That’s the common refrain that the three Singapore Civil Defence Force’s Emergency Medical Services (SCDF EMS) officers use when they coordinate to lift their patient onto the stretcher, and onto the ambulance.
No matter the emergency, the three EMS officers deployed in each ambulance constantly push themselves to ensure that patients are well-supported at every point of their journey to the hospital.
But unknown to many, EMS officers are at risk of fatigue and service injuries, especially during the lifting of the patient and the stretcher onto the ambulance. As they have to exert tremendous physical effort to support the weight of the patient and
the current 30kg stretcher, it’s not uncommon for the three-men EMS crew to sustain back and neck strains after prolonged operations. This may result in injuries when accumulated over years of service.
Worse, these physical stressors are compounded with an increasing number of emergency calls to SCDF. According to SCDF’s annual reports, the number of emergency incidents have been rising steadily within the past 5 years.
“We are facing more and more calls compared to previous years. With Singapore’s ageing population increasing, there is an increase in medical emergencies – especially among the elderly. Because of the high call load, it causes fatigue
on our EMS crew,” said CPT Joey Low, EMS Ops Officer, SCDF.
“With the manpower limitations, we needed to find a way to make our stretcher work harder for us,” she added.
Thus, to help the EMS ground operations crew work more safely amid the high call load, HTX’s engineers have developed a prototype motorised stretcher with inputs from EMS ground officers like CPT Low. As its strong mechanism can assist the EMS crew
when lifting and loading the patient, the motorised stretcher will only need one operator, instead of three currently.
“We developed the motorised stretcher with SCDF in mind – to improve operational efficiency by reducing the amount of labour and time required by EMS personnel to convey a patient to the ambulance,” said Robotics, Automation and Unmanned
Systems (RAUS) CoE’s Head of Ground Systems Dr Daniel Teo.
“Combining our technical expertise with SCDF’s operational experience, the motorised stretcher is designed to be easy to deploy and nimble to suit the local terrain; all of which, collectively, will enhance the conveyance experience for both
the patient and the operator.”
Current SCDF manual stretcher (left) and the new motorised stretcher (right) (Photo: HTX)
Presently, there are some areas for improvement for the manual stretchers that are currently used.
Apart from the EMS crew possibly sustaining injuries from loading patients, the current stretcher has a fixed height. This makes it challenging to transfer incapacitated patients onto the stretcher across different height levels, such as from a bed to
Singapore’s narrow corridors also limited the design of the stretcher to a cot-to-chair configuration, and there were no motorised solutions in the market that could be procured for SCDF’s needs.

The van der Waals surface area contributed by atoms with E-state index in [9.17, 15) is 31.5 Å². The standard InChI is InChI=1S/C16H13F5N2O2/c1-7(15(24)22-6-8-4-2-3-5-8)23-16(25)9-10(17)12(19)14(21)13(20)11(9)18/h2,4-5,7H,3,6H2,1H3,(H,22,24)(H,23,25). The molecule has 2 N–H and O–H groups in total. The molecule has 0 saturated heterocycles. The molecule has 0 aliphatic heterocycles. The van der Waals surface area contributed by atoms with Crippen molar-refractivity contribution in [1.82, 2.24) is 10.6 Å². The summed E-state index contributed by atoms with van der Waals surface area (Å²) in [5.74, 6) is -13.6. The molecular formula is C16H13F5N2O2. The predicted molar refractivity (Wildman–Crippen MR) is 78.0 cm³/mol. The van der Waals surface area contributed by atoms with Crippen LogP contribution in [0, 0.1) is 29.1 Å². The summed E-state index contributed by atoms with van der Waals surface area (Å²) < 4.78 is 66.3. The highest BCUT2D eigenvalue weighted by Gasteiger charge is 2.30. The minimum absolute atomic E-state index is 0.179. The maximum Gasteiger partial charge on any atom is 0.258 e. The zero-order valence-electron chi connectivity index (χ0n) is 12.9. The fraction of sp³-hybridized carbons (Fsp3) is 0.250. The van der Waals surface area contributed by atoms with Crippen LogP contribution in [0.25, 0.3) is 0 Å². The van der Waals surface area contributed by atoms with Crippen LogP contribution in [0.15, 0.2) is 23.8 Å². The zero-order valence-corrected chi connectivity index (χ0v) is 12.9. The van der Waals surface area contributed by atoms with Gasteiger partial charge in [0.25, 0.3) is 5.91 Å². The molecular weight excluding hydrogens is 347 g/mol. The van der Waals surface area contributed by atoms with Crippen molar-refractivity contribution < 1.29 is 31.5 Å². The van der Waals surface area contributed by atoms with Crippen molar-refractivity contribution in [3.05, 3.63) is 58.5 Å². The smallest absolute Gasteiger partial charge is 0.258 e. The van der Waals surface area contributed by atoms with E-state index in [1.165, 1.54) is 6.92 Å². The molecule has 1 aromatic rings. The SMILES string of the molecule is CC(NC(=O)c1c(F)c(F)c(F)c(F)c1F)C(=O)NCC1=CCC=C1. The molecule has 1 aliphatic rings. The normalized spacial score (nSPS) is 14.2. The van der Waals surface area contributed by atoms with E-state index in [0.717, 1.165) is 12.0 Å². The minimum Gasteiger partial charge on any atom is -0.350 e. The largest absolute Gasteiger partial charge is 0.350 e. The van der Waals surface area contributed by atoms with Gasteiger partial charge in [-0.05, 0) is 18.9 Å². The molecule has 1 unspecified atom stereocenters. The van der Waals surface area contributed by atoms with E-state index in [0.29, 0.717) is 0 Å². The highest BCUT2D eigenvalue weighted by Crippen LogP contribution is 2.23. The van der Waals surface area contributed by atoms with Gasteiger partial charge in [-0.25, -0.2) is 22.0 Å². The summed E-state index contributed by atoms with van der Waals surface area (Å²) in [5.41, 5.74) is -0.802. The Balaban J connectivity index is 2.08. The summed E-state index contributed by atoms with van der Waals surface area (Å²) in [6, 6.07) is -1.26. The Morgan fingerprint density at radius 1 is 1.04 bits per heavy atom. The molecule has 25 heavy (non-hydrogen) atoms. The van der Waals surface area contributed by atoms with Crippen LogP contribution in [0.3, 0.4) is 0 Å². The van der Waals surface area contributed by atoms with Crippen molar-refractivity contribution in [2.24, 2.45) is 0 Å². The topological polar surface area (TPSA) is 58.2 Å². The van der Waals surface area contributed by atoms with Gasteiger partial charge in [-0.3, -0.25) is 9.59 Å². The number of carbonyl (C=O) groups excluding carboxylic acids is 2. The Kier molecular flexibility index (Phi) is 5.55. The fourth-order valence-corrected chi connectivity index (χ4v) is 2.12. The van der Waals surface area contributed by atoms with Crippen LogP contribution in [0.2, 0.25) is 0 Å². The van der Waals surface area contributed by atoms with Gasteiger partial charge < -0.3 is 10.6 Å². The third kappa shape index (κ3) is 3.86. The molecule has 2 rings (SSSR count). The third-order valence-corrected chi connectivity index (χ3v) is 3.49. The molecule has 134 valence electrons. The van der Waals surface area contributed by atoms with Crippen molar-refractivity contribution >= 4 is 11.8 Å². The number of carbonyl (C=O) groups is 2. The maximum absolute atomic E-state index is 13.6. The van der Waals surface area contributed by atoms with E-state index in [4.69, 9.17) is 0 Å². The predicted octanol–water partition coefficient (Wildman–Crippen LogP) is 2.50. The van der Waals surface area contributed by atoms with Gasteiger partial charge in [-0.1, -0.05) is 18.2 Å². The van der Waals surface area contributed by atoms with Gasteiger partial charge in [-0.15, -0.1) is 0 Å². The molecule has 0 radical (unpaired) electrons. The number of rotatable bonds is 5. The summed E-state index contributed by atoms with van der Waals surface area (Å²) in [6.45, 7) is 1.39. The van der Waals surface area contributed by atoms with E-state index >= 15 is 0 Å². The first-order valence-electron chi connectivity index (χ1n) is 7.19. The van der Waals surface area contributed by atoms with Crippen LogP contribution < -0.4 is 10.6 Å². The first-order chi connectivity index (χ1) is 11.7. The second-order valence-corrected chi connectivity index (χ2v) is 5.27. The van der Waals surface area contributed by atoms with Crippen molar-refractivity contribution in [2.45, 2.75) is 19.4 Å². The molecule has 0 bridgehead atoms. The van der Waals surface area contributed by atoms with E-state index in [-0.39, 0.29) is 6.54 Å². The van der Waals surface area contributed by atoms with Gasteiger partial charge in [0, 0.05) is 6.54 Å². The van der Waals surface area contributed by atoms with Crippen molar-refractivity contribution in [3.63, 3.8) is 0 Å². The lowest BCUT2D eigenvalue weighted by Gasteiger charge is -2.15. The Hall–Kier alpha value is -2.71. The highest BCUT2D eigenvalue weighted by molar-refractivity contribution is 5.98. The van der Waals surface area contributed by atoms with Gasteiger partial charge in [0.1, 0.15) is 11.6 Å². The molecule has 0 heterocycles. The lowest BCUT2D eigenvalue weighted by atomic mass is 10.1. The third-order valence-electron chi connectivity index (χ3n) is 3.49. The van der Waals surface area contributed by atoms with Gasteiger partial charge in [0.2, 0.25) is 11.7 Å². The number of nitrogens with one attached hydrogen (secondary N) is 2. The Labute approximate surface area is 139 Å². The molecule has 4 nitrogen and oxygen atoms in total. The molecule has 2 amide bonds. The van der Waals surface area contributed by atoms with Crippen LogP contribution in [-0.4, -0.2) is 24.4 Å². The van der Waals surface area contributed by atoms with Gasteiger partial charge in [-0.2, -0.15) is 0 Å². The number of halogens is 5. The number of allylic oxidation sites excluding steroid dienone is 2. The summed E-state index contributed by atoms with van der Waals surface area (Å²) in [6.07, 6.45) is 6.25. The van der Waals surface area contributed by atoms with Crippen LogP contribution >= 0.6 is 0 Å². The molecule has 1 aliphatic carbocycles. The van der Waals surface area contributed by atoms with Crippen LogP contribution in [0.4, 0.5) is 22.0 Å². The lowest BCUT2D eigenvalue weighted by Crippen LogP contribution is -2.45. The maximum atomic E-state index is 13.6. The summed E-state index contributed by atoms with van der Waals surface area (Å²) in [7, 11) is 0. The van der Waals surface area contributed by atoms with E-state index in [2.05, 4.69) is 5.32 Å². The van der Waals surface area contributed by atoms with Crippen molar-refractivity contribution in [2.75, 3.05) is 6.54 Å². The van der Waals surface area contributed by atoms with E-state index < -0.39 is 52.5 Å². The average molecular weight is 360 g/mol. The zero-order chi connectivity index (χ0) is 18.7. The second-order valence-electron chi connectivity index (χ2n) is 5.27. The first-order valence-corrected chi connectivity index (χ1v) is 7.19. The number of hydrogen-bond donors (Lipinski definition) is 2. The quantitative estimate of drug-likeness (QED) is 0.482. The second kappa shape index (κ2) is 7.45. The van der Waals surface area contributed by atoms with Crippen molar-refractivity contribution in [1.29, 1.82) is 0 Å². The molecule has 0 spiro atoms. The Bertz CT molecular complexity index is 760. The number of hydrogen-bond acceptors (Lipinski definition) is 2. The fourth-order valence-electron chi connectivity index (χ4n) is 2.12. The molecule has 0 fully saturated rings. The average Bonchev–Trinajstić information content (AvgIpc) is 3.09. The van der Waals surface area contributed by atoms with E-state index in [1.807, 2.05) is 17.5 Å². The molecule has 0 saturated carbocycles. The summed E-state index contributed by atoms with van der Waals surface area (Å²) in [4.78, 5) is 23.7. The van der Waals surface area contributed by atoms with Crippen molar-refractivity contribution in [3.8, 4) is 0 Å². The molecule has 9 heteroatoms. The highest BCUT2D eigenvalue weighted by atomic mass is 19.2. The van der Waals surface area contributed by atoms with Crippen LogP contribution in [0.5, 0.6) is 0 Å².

Our engineers took these concerns and decided to base their designs on the current stretchers that SCDF uses. The team spent months researching, discussing, and designing the stretcher to ensure that the motorised stretcher would benefit the EMS crew
and significantly enhance their operational efficiency.
“During the initial phase of development, our prototype of the motorised stretcher tended to tilt to the side where most of the heavy load was concentrated at, resulting in a twisting of its legs. As a result, the initial prototype was unstable
and could potentially overturn,” said Kong Shao Wei, one of the developmental engineers.
But the team put their heads together to find a solution and pushed themselves to ensure that the functionality of the stretcher was both safe and effective.
“While developing a working prototype within four months was challenging, it made the fruits of our labour much sweeter when we witnessed our most recent prototype being able to transport a dummy patient for the first time. To be able to play a
part in the design of a crucial equipment that can save lives was certainly a proud moment for the team,” he added.
The prototype motorised stretcher will undergo further development and enhancements in different phases with SCDF in the coming months. These enhancements would transform SCDF’s existing manual stretcher into an automated unit that can address current
concerns and better aid the EMS crew in their duties.
The people involved in this project are:
- Director of RAUS, Cheng Wee Kiang
- RAUS Head of Ground Systems, Dr Daniel Teo Tat Joo
- RAUS Engineer, Kong Shao Wei
- RAUS Intern, Suriya Varshan
You can view the key features of the motorised stretcher in the video below.
As the project is still ongoing, HTX will continue to collaborate with SCDF to improve upon the prototype so that it can eventually be implemented in actual operations.
“The safety and well-being of our EMS personnel have a direct impact on the quality of EMS we provide to the public. It is crucial to keep pace with the public’s increasing demand for EMS and the evolving operational terrain. The new motorised
stretcher will allow our personnel to work more efficiently and safely amidst such challenges,” said SCDF’s Director of Emergency Medical Services Assistant Commissioner Yong Meng Wah.
The Motorised Stretcher was also covered in the Straits Times on 17 Jun 2021.
SCDF to trial motorised stretcher that needs only one operator to load, unload patients.